Friday, July 06, 2007

Like Walking on Flower Dust

Jack Poole, new shoes, jacket, outside in the springness, taking in the first stroke of that warm spring air. A dog by his side, attached by a lead, his dog, Curtel. Down boy, Jack says, when approached slowly, sneakily, by Greymat, the old town’s fat town crier. What be you off down here for? asks Greymat while also glancing at his watch (as if the time, too, were a crucial element in the strangeness, according to Greymat, of Jack being down there). Why, says Jack, I’m taking in the spring air is all, giving Curtel some exercise and also exercising – that is, taking out for a trial run – this here new jacket and this new pair of shoes, sports shoes as you can see. Adidas shoes I see, says Greymat. Aye, replies Jack, I don’t normally like a sport shoe but this pair of Adidas here will do me right fine. Aye, says Greymat, I reckon they will.

Greymat, later, in the town square: Hear ye, hear ye! Jack the Poole, the town fool, has himself a new pair of right fine shoes! Next time you pass, look down at his feet to be in for a treat!

Tender evening squeezing in and there’s Jack snug in the snug of The Bestway, his best girl by his side. Martha, the finest pair of breasts this side of Clappenhorn, known far and wide for them and the very reason why all the fellas this fair evening cram themselves into the snug whenever they order a drink. And what will you be having Martha my love? they ask, cockily, cocking a peek at those peaks as Jack tries his best to cover them, tenderly, without raising her embarrassment. Because, ah, it’s true, young Martha there is sublimely unaware of the effect of her magical young breasts.

What, Jack? they say, to Jack, as he mumbles for his cigarettes. Two of them, old sisters, sucking mints behind the counter, unable to reach for cigarettes even if they wanted to. Their son/nephew, Brian, over the back somewhere, behind cereal boxes maybe, or stacking egg cartons, bald and vaguely stupid, piss-stained jeans and a nose as big as his neck. But at least he can reach for cigarettes. There you are Jack, your Benson and Hedges gold packet of twenty, it’s a good job I’m here, right? Yes, mumbles Jack, it’s a good job you’re here. What, Jack? chorus the sisters, pulling faces, we can’t hear the man Brian, he’s such a fucking mumbler. Shh now, don’t upset our customers. Say, Jack, can I have a look at your new Adidas shoes? Ah, there they are. Oh, they’re real beauties them. How much?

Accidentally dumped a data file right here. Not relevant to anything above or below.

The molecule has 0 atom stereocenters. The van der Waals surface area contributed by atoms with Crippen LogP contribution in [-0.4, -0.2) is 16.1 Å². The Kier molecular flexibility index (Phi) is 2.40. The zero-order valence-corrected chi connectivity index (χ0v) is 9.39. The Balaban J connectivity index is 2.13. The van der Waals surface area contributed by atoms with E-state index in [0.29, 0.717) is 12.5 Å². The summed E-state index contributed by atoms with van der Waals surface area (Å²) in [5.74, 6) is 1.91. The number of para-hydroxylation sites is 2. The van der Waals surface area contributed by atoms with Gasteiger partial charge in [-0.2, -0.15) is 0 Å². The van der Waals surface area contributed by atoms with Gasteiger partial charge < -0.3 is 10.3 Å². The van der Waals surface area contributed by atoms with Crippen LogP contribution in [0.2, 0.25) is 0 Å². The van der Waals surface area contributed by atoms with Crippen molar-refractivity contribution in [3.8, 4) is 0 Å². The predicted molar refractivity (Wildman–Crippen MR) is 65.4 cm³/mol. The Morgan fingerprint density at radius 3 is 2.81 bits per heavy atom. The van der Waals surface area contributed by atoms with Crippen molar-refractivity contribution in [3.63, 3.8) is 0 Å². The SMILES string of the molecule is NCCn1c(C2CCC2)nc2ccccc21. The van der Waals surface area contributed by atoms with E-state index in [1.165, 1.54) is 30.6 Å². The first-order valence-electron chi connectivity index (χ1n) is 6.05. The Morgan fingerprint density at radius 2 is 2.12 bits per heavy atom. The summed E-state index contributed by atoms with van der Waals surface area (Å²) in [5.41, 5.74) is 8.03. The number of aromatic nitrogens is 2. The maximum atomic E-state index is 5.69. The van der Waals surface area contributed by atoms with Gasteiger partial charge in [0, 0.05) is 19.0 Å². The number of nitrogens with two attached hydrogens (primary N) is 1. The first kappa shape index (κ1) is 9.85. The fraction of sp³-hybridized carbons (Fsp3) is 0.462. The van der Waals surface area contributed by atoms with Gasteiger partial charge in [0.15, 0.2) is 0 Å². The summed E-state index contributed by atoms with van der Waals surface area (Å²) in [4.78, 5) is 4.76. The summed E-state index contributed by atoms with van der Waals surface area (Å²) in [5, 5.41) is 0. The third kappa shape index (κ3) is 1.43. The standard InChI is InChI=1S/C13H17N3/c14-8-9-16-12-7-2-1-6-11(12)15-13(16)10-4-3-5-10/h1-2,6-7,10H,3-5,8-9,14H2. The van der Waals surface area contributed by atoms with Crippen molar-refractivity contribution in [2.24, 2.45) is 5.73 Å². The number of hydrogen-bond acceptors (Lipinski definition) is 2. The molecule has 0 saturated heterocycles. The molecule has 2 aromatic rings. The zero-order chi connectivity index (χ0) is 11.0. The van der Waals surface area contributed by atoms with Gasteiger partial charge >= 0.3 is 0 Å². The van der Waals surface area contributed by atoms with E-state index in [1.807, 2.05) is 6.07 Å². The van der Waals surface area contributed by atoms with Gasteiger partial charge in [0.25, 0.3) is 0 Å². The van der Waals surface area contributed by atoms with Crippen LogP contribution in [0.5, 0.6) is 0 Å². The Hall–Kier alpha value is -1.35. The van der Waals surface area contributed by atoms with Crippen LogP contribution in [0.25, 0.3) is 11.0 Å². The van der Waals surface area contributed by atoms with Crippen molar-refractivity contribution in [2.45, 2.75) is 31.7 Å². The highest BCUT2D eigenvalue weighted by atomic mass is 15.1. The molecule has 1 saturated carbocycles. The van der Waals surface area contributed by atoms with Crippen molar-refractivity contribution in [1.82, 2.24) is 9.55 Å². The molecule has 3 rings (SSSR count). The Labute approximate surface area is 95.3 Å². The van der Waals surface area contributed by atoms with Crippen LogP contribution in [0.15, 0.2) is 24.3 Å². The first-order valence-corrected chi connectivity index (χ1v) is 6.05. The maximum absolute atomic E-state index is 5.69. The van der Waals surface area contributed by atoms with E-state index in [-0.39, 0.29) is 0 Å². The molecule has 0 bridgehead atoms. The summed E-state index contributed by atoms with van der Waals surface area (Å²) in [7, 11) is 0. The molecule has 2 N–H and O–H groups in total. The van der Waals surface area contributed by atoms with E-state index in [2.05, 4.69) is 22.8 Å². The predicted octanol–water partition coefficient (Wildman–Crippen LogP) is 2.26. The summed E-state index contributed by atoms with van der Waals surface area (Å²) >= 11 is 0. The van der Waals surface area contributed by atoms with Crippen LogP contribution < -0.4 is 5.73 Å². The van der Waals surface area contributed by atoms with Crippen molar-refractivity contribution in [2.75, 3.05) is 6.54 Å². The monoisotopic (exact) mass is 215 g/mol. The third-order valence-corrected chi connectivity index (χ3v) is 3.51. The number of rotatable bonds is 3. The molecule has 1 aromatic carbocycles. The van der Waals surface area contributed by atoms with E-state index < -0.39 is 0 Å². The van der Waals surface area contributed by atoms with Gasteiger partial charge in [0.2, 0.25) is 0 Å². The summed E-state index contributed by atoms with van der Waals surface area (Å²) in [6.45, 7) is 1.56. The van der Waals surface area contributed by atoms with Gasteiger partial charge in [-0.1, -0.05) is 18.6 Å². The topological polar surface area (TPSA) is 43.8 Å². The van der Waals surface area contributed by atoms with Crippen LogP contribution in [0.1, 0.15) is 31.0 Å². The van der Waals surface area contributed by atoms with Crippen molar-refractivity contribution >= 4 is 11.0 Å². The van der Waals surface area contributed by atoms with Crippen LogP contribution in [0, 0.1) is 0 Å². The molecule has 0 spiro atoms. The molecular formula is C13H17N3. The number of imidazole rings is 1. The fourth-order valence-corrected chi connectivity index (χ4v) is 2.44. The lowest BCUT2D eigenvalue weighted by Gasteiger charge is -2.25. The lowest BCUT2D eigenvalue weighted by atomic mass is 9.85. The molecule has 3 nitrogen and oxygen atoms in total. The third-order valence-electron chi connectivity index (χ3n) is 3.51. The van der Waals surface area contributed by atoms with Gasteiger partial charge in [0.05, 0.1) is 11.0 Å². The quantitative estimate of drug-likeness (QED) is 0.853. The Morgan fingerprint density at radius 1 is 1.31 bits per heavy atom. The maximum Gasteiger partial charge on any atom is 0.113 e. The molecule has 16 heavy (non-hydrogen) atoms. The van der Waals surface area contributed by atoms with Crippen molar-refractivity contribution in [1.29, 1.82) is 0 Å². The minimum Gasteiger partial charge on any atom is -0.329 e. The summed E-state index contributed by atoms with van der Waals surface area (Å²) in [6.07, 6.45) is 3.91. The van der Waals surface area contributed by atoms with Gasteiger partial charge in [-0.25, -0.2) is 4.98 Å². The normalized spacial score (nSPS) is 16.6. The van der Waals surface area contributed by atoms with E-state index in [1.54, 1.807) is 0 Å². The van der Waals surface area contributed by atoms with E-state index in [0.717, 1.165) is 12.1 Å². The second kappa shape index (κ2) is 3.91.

How much? says Jack, his terror obvious even to the teenager behind the counter/on the floor. Sixty nine ninety nine. Sixty nine ninety nine? Sixty nine ninety nine, yes.

I’ll. I’ll take them.

Soft march across concrete, jags of grass, through the whatsit, the quadrangle, on his way to see Martha of tender large breasts and magic. The boys in the park, tower block boys, taunt him from a distance, mindful of Curtel whose eyes grow with his growls. Soft tread though, despite the taunts, and courtesy of the Goodyear soles complete with his Adidas shoes. Adidas? the boys shout, you’d have to be a mooncalf to wear Adidas! He’s got though, Jack today, his steel skull rings on his fingers and he wants to give them a dusting, give those boys a busting. He says to them, when he’s this close: I have come here to chew bubble gum and kick ass - and I’m all out of bubble gum. I’ve got some, offers one of the boys, holding out a shabby packet of Hubba Bubba Max. Meanwhile, at a flat window high above, young Martha is pressing her magical breasts softly, but deeply, tight against the glass. Look up Jack, look up. What did he say? says one of the boys, as Jack marches fast on his way. I have no idea, says another, something about gum.


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